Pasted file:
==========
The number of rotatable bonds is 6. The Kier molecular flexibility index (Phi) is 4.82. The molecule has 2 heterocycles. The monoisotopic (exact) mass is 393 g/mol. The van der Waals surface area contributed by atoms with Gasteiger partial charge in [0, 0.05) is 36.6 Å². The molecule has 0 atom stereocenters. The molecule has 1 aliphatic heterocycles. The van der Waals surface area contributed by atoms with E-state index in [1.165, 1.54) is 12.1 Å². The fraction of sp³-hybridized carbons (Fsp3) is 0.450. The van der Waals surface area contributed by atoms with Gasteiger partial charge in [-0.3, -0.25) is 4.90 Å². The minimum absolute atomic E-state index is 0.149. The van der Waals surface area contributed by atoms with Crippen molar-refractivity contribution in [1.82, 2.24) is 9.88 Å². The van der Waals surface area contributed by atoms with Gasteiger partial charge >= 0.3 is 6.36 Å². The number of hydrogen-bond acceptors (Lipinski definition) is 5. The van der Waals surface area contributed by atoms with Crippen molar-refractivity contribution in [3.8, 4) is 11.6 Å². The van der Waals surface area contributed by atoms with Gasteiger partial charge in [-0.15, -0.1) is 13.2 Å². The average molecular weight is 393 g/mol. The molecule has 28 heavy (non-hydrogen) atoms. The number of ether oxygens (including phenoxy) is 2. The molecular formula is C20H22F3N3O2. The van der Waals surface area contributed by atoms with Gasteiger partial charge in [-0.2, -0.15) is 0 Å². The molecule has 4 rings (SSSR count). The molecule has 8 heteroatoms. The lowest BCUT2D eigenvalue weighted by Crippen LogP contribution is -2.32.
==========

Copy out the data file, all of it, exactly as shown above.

The number of rotatable bonds is 6. The Kier molecular flexibility index (Phi) is 4.82. The molecule has 2 heterocycles. The monoisotopic (exact) mass is 393 g/mol. The van der Waals surface area contributed by atoms with Gasteiger partial charge in [0, 0.05) is 36.6 Å². The molecule has 0 atom stereocenters. The molecule has 1 aliphatic heterocycles. The van der Waals surface area contributed by atoms with E-state index in [1.165, 1.54) is 12.1 Å². The fraction of sp³-hybridized carbons (Fsp3) is 0.450. The van der Waals surface area contributed by atoms with Gasteiger partial charge in [-0.3, -0.25) is 4.90 Å². The minimum absolute atomic E-state index is 0.149. The van der Waals surface area contributed by atoms with Crippen molar-refractivity contribution in [1.82, 2.24) is 9.88 Å². The van der Waals surface area contributed by atoms with Gasteiger partial charge >= 0.3 is 6.36 Å². The number of hydrogen-bond acceptors (Lipinski definition) is 5. The van der Waals surface area contributed by atoms with Crippen molar-refractivity contribution in [3.8, 4) is 11.6 Å². The van der Waals surface area contributed by atoms with Gasteiger partial charge in [-0.15, -0.1) is 13.2 Å². The average molecular weight is 393 g/mol. The molecule has 28 heavy (non-hydrogen) atoms. The number of ether oxygens (including phenoxy) is 2. The molecular formula is C20H22F3N3O2. The van der Waals surface area contributed by atoms with Gasteiger partial charge in [-0.2, -0.15) is 0 Å². The molecule has 4 rings (SSSR count). The molecule has 8 heteroatoms. The lowest BCUT2D eigenvalue weighted by Crippen LogP contribution is -2.32.